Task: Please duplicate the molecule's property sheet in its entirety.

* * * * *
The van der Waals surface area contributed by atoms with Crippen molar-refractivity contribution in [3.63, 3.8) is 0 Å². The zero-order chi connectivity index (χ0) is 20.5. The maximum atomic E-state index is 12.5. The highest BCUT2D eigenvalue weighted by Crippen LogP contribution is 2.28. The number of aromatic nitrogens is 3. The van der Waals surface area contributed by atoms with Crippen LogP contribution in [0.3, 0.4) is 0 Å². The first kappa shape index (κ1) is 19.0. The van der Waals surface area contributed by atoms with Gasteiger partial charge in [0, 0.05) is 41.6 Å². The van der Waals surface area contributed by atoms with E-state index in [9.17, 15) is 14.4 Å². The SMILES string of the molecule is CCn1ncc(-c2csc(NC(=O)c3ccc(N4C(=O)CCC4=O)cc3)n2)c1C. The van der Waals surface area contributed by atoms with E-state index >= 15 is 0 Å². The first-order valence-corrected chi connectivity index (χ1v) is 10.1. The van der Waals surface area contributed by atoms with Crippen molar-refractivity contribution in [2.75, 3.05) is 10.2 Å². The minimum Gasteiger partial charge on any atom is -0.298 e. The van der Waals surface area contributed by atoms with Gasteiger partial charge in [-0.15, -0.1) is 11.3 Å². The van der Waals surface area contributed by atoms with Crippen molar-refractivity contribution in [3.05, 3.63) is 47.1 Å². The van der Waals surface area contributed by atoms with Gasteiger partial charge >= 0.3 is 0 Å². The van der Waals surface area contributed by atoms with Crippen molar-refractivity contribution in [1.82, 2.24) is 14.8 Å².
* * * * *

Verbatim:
The van der Waals surface area contributed by atoms with Crippen molar-refractivity contribution in [3.63, 3.8) is 0 Å². The zero-order chi connectivity index (χ0) is 20.5. The maximum atomic E-state index is 12.5. The highest BCUT2D eigenvalue weighted by Crippen LogP contribution is 2.28. The number of aromatic nitrogens is 3. The van der Waals surface area contributed by atoms with Crippen LogP contribution in [0.3, 0.4) is 0 Å². The first kappa shape index (κ1) is 19.0. The van der Waals surface area contributed by atoms with Gasteiger partial charge in [0, 0.05) is 41.6 Å². The van der Waals surface area contributed by atoms with E-state index in [9.17, 15) is 14.4 Å². The SMILES string of the molecule is CCn1ncc(-c2csc(NC(=O)c3ccc(N4C(=O)CCC4=O)cc3)n2)c1C. The van der Waals surface area contributed by atoms with E-state index >= 15 is 0 Å². The first-order valence-corrected chi connectivity index (χ1v) is 10.1. The van der Waals surface area contributed by atoms with Crippen molar-refractivity contribution in [2.75, 3.05) is 10.2 Å². The minimum Gasteiger partial charge on any atom is -0.298 e. The van der Waals surface area contributed by atoms with Gasteiger partial charge in [-0.15, -0.1) is 11.3 Å². The van der Waals surface area contributed by atoms with Crippen molar-refractivity contribution in [3.05, 3.63) is 47.1 Å². The van der Waals surface area contributed by atoms with Gasteiger partial charge >= 0.3 is 0 Å². The van der Waals surface area contributed by atoms with Crippen molar-refractivity contribution in [1.82, 2.24) is 14.8 Å².